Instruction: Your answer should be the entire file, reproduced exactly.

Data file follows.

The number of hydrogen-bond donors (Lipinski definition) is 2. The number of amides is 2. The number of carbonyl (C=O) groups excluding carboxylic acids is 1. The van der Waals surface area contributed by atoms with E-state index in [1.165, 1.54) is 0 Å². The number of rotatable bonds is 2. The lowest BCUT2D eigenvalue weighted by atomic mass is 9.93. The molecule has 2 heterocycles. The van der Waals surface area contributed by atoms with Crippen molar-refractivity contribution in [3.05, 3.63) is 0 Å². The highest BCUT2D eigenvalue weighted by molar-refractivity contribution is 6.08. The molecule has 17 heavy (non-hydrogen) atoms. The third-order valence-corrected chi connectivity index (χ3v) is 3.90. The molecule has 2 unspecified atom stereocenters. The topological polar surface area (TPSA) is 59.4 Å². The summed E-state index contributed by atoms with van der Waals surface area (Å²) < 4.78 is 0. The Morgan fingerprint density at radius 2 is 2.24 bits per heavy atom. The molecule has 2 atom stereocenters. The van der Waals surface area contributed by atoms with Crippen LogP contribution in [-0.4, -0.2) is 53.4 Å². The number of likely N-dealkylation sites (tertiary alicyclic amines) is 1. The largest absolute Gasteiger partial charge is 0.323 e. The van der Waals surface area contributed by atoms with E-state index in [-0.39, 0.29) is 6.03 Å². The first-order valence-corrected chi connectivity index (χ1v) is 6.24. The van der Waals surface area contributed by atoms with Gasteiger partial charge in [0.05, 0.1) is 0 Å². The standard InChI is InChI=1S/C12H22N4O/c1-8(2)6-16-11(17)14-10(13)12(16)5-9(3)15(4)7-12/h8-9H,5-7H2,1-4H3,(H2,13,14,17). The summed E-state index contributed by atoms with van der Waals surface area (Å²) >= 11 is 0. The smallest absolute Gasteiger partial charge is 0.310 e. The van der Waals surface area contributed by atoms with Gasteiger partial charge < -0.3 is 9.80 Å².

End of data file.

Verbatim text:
The number of hydrogen-bond donors (Lipinski definition) is 2. The number of amides is 2. The number of carbonyl (C=O) groups excluding carboxylic acids is 1. The van der Waals surface area contributed by atoms with E-state index in [1.165, 1.54) is 0 Å². The number of rotatable bonds is 2. The lowest BCUT2D eigenvalue weighted by atomic mass is 9.93. The molecule has 2 heterocycles. The van der Waals surface area contributed by atoms with Crippen molar-refractivity contribution in [3.05, 3.63) is 0 Å². The highest BCUT2D eigenvalue weighted by molar-refractivity contribution is 6.08. The molecule has 17 heavy (non-hydrogen) atoms. The third-order valence-corrected chi connectivity index (χ3v) is 3.90. The molecule has 2 unspecified atom stereocenters. The topological polar surface area (TPSA) is 59.4 Å². The summed E-state index contributed by atoms with van der Waals surface area (Å²) < 4.78 is 0. The Morgan fingerprint density at radius 2 is 2.24 bits per heavy atom. The molecule has 2 atom stereocenters. The van der Waals surface area contributed by atoms with Crippen LogP contribution in [-0.4, -0.2) is 53.4 Å². The number of likely N-dealkylation sites (tertiary alicyclic amines) is 1. The largest absolute Gasteiger partial charge is 0.323 e. The van der Waals surface area contributed by atoms with E-state index in [-0.39, 0.29) is 6.03 Å². The first-order valence-corrected chi connectivity index (χ1v) is 6.24. The van der Waals surface area contributed by atoms with Gasteiger partial charge in [0.05, 0.1) is 0 Å². The standard InChI is InChI=1S/C12H22N4O/c1-8(2)6-16-11(17)14-10(13)12(16)5-9(3)15(4)7-12/h8-9H,5-7H2,1-4H3,(H2,13,14,17). The summed E-state index contributed by atoms with van der Waals surface area (Å²) >= 11 is 0. The smallest absolute Gasteiger partial charge is 0.310 e. The van der Waals surface area contributed by atoms with Gasteiger partial charge < -0.3 is 9.80 Å².